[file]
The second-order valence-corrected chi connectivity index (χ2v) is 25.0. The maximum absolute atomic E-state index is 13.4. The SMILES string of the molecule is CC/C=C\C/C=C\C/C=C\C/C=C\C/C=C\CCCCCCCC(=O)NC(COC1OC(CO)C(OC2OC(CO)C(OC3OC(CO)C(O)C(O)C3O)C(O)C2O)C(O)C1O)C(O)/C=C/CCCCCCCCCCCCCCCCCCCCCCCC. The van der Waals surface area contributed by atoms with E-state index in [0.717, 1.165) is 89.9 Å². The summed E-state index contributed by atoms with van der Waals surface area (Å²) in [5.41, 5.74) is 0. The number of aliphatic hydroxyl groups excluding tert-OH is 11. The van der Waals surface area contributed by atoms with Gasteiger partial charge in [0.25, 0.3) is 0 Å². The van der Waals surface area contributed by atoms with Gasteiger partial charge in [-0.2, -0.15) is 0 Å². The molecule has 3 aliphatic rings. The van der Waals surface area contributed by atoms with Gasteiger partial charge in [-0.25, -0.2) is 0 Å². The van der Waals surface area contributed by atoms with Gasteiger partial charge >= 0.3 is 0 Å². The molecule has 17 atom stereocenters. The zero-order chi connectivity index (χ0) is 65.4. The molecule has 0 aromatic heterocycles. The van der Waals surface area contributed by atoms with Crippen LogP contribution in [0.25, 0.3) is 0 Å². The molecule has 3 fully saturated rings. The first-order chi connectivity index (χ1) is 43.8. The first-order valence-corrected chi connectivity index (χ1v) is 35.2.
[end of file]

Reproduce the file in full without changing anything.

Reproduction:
The second-order valence-corrected chi connectivity index (χ2v) is 25.0. The maximum absolute atomic E-state index is 13.4. The SMILES string of the molecule is CC/C=C\C/C=C\C/C=C\C/C=C\C/C=C\CCCCCCCC(=O)NC(COC1OC(CO)C(OC2OC(CO)C(OC3OC(CO)C(O)C(O)C3O)C(O)C2O)C(O)C1O)C(O)/C=C/CCCCCCCCCCCCCCCCCCCCCCCC. The van der Waals surface area contributed by atoms with E-state index in [0.717, 1.165) is 89.9 Å². The summed E-state index contributed by atoms with van der Waals surface area (Å²) in [5.41, 5.74) is 0. The number of aliphatic hydroxyl groups excluding tert-OH is 11. The van der Waals surface area contributed by atoms with Gasteiger partial charge in [0.25, 0.3) is 0 Å². The van der Waals surface area contributed by atoms with Gasteiger partial charge in [-0.2, -0.15) is 0 Å². The molecule has 3 aliphatic rings. The van der Waals surface area contributed by atoms with Gasteiger partial charge in [-0.25, -0.2) is 0 Å². The van der Waals surface area contributed by atoms with Gasteiger partial charge >= 0.3 is 0 Å². The molecule has 17 atom stereocenters. The zero-order chi connectivity index (χ0) is 65.4. The molecule has 0 aromatic heterocycles. The van der Waals surface area contributed by atoms with Crippen LogP contribution in [0.25, 0.3) is 0 Å². The molecule has 3 fully saturated rings. The first-order chi connectivity index (χ1) is 43.8. The first-order valence-corrected chi connectivity index (χ1v) is 35.2.